The Inspector General’s Exoneration of Eric Holder
The “see no evil, hear no evil” defense
Much of the media has moved quickly to close the books on Attorney General Eric Holder’s role in the Fast and Furious scandal, based on this week’s report from the Justice Department’s Inspector General’s office, headed by Michael E. Horowitz.
But for many others, the 471-page report is nothing more than an effort by an employee to exonerate his boss.
Regarding the so-called “watchdog report,” GOA Executive Larry Pratt told CBN News, “The wolf has reported from the chicken coop that there’s nobody here but us chickens.” (Click here to see the interview in its entirety.)
Some Inspector Generals and special counsels in the past have shown rare courage in challenging superiors who have the capacity to destroy their careers. Sadly, Inspector General Horowitz does not appear to be one of them.
Gun Owners of America has focused, in particular, on the pathetic two-paragraph conclusion concerning Attorney General Eric Holder [on page 453] and have examined its validity — based on the extensive knowledge and participation of Gun Owners of America, as we have helped unearth this scandal.
The Inspector General (IG) exonerated Holder, not based on what the Attorney General knew or should have known … or what he constructively knew … or on what information was provided to him.
Rather, Holder was vindicated based on his ability to misstate facts so effectively there was little to nothing for the IG to “pin on him.”
The key sentence is on p. 453:
We determined that Attorney General Holder did not learn about Operation Fast and Furious until late January or early February 2011 …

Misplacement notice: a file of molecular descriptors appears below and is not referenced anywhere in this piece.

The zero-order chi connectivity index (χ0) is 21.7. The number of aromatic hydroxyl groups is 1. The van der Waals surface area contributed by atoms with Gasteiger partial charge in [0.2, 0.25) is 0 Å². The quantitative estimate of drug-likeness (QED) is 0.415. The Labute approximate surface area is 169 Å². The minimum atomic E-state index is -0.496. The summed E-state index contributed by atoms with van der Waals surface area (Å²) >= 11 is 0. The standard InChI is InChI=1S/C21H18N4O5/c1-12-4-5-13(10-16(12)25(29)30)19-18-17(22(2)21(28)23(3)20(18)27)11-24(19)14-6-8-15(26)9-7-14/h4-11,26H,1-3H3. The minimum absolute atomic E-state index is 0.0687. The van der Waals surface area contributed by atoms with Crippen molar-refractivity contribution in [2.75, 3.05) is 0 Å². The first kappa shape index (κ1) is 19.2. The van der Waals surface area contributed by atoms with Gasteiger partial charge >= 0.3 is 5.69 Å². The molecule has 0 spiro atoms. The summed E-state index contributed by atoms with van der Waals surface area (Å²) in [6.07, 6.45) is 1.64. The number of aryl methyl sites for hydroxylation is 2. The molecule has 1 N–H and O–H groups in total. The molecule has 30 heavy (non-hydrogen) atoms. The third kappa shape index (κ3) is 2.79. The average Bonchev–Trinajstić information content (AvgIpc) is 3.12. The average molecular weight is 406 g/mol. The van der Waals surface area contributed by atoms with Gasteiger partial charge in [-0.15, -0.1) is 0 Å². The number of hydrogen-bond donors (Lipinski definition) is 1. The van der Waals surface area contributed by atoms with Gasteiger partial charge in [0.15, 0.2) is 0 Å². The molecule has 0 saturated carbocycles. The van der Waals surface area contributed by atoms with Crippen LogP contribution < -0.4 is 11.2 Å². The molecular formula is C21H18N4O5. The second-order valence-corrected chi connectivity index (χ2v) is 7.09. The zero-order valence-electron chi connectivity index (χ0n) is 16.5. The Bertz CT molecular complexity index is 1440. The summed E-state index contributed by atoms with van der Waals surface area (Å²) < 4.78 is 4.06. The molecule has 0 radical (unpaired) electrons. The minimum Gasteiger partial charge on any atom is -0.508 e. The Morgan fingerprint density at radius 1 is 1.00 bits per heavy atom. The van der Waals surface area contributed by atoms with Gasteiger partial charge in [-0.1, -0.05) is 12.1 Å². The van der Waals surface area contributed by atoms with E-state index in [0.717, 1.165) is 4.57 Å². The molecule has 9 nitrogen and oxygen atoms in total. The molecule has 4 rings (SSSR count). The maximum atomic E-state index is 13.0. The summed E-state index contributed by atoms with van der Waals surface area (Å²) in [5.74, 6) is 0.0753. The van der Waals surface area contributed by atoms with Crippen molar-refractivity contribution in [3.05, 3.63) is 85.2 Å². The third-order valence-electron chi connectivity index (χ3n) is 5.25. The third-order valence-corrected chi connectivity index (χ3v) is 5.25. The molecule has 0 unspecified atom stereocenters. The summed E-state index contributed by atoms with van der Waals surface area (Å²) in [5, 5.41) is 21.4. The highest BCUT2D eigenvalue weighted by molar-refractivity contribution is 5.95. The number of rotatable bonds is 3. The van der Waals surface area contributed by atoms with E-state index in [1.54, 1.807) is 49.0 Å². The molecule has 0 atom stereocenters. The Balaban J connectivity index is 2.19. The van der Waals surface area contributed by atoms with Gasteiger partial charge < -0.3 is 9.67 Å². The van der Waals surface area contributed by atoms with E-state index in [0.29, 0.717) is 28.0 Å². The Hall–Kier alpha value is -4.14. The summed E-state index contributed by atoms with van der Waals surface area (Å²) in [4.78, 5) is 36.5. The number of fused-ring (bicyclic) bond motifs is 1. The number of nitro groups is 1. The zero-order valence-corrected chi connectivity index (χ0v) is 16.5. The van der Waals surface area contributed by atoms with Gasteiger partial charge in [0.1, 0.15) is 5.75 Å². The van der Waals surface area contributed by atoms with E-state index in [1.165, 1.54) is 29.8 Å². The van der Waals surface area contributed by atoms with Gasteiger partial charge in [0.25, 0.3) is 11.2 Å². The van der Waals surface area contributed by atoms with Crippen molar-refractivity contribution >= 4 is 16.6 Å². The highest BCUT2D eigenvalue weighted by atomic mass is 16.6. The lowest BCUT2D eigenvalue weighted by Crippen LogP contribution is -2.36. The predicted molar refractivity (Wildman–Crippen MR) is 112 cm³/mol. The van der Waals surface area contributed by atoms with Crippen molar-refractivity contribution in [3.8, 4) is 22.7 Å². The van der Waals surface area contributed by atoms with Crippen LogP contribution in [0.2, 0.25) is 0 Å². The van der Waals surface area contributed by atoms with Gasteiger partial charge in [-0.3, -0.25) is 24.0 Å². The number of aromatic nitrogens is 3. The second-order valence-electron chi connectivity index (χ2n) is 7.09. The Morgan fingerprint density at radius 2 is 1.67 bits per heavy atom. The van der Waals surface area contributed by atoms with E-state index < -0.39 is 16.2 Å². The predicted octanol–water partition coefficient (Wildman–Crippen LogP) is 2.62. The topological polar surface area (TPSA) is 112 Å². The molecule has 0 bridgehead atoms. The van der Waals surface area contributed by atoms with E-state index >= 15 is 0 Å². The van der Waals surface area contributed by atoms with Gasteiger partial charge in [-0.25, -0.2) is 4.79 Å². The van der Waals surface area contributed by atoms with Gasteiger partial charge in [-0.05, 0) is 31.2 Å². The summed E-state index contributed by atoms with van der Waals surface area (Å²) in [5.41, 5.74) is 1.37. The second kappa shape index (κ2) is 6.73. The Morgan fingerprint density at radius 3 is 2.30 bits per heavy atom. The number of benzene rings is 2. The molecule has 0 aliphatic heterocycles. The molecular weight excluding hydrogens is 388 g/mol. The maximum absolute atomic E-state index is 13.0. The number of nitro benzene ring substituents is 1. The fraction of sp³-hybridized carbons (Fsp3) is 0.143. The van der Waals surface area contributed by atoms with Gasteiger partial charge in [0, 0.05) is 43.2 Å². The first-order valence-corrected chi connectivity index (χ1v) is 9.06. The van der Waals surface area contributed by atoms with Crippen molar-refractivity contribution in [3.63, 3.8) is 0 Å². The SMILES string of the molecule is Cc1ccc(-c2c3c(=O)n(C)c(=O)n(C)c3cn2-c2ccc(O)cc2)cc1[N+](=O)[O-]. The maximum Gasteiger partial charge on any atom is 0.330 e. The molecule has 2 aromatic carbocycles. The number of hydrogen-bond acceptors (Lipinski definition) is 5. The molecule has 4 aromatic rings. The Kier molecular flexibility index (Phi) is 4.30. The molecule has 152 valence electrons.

In the next paragraph, comes the following statement:
Although the Office of the Attorney General received various weekly reports from components in the Department that mentioned Operation Fast and Furious, we found that Attorney General Holder did not personally review these reports at the time that his office received them and that his staff did not highlight them for his review. [p. 453]
Note the extraordinary nature of these statements:
(1) The IG not only failed to find evidence that Holder was “guilty” of wrongdoing, he effectively found him innocent.
(2) The IG found that Holder “did not learn about Operation Fast and Furious” until early in 2011. The report does NOT say that Holder didn’t know about the gun running, the failure to follow up, or the consequences. It says Holder “DID NOT LEARN ABOUT” it. [Emphasis added.]
What makes this particularly interesting is that CBS News reported that Holder received memoranda on the program as early as July, 2010. And the IG’s own report finds that “between June 28, 2010, and August 9, 2010, NDIC provided seven weekly reports to the Offices of the Attorney General and Deputy Attorney General that referred to Operation Fast and Furious BY NAME.” [p. 285, Emphasis added.]
In the same paragraph, the IG states that “the NDIC reports stated that straw purchasers in the case had acquired 1,500 firearms that were supplied to Mexican drug trafficking cartels.”
So, 8-10 months before Holder supposedly learned about the operation, reports were sent to the AG notifying him of all of the problems that were to make Fast and Furious radioactive. And Holder’s only defense is that he is, effectively, too important to read the official mail addressed to him.
If that is the case, it also means that the staff whom he hired for his personal office were too incompetent, when given all the salient facts, to recognize the most serious scandal of his tenure. And the IG raises no problems with either Holder or his staff in this regard.
In fact, the only mild rebuke the IG gives the Office of the Attorney General is its observation that “Former Deputy Chief of Staff Wilkinson … should have promptly informed” Holder when he learned almost immediately after the shooting that two Fast and Furious firearms were found the Brian Terry murder scene.
The truth is that a statement made by Wilkinson to subordinates suggests he did convey that information to Holder. But the IG refuses to look beyond Holder’s self-serving denials and Wilkinson’s willingness to lie in order to protect his boss.